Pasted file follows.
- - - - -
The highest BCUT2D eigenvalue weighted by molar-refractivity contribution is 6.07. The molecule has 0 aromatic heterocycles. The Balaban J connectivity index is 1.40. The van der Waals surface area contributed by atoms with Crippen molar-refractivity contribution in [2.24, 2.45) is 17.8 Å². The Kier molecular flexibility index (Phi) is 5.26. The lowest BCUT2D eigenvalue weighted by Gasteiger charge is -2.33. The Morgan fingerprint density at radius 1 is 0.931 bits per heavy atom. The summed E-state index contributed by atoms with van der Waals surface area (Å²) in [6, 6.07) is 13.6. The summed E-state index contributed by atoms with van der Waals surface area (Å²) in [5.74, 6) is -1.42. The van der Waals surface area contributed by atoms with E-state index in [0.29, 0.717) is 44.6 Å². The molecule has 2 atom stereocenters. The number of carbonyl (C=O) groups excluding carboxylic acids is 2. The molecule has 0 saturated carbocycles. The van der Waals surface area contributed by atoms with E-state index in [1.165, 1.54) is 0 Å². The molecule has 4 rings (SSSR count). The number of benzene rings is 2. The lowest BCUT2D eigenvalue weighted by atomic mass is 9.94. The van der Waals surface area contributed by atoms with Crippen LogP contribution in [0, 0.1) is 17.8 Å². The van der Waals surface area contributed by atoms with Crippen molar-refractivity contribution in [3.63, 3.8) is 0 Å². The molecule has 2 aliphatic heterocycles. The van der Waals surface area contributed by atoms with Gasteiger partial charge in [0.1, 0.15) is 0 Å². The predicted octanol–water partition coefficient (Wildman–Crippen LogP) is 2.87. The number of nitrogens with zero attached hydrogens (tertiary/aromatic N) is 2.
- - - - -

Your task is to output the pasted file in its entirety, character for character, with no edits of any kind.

The highest BCUT2D eigenvalue weighted by molar-refractivity contribution is 6.07. The molecule has 0 aromatic heterocycles. The Balaban J connectivity index is 1.40. The van der Waals surface area contributed by atoms with Crippen molar-refractivity contribution in [2.24, 2.45) is 17.8 Å². The Kier molecular flexibility index (Phi) is 5.26. The lowest BCUT2D eigenvalue weighted by Gasteiger charge is -2.33. The Morgan fingerprint density at radius 1 is 0.931 bits per heavy atom. The summed E-state index contributed by atoms with van der Waals surface area (Å²) in [6, 6.07) is 13.6. The summed E-state index contributed by atoms with van der Waals surface area (Å²) in [5.74, 6) is -1.42. The van der Waals surface area contributed by atoms with E-state index in [0.29, 0.717) is 44.6 Å². The molecule has 2 atom stereocenters. The number of carbonyl (C=O) groups excluding carboxylic acids is 2. The molecule has 0 saturated carbocycles. The van der Waals surface area contributed by atoms with E-state index in [1.165, 1.54) is 0 Å². The molecule has 4 rings (SSSR count). The number of benzene rings is 2. The lowest BCUT2D eigenvalue weighted by atomic mass is 9.94. The van der Waals surface area contributed by atoms with Crippen LogP contribution in [0, 0.1) is 17.8 Å². The van der Waals surface area contributed by atoms with Crippen molar-refractivity contribution in [3.63, 3.8) is 0 Å². The molecule has 2 aliphatic heterocycles. The van der Waals surface area contributed by atoms with Gasteiger partial charge in [0.1, 0.15) is 0 Å². The predicted octanol–water partition coefficient (Wildman–Crippen LogP) is 2.87. The number of nitrogens with zero attached hydrogens (tertiary/aromatic N) is 2.